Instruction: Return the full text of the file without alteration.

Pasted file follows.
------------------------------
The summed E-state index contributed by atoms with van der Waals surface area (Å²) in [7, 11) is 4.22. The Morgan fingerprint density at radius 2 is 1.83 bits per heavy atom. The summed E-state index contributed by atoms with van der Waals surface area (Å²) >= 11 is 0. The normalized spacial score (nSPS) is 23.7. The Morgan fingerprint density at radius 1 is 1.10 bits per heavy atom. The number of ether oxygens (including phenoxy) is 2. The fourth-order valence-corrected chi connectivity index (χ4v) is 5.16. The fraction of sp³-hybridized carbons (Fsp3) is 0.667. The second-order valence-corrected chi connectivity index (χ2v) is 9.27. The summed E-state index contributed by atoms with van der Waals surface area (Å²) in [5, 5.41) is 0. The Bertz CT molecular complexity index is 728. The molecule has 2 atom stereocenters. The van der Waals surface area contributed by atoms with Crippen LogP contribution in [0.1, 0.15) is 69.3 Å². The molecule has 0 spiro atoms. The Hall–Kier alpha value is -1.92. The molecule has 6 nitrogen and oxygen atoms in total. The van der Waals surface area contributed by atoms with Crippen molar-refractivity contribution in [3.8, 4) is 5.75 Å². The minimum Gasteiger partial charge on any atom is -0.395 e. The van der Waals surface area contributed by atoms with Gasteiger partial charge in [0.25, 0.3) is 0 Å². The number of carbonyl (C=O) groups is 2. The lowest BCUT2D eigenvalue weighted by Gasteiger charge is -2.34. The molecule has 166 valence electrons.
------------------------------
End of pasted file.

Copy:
The summed E-state index contributed by atoms with van der Waals surface area (Å²) in [7, 11) is 4.22. The Morgan fingerprint density at radius 2 is 1.83 bits per heavy atom. The summed E-state index contributed by atoms with van der Waals surface area (Å²) >= 11 is 0. The normalized spacial score (nSPS) is 23.7. The Morgan fingerprint density at radius 1 is 1.10 bits per heavy atom. The number of ether oxygens (including phenoxy) is 2. The fourth-order valence-corrected chi connectivity index (χ4v) is 5.16. The fraction of sp³-hybridized carbons (Fsp3) is 0.667. The second-order valence-corrected chi connectivity index (χ2v) is 9.27. The summed E-state index contributed by atoms with van der Waals surface area (Å²) in [5, 5.41) is 0. The Bertz CT molecular complexity index is 728. The molecule has 2 atom stereocenters. The van der Waals surface area contributed by atoms with Crippen LogP contribution in [0.1, 0.15) is 69.3 Å². The molecule has 0 spiro atoms. The Hall–Kier alpha value is -1.92. The molecule has 6 nitrogen and oxygen atoms in total. The van der Waals surface area contributed by atoms with Crippen molar-refractivity contribution in [3.8, 4) is 5.75 Å². The minimum Gasteiger partial charge on any atom is -0.395 e. The van der Waals surface area contributed by atoms with Gasteiger partial charge in [0.25, 0.3) is 0 Å². The number of carbonyl (C=O) groups is 2. The lowest BCUT2D eigenvalue weighted by Gasteiger charge is -2.34. The molecule has 166 valence electrons.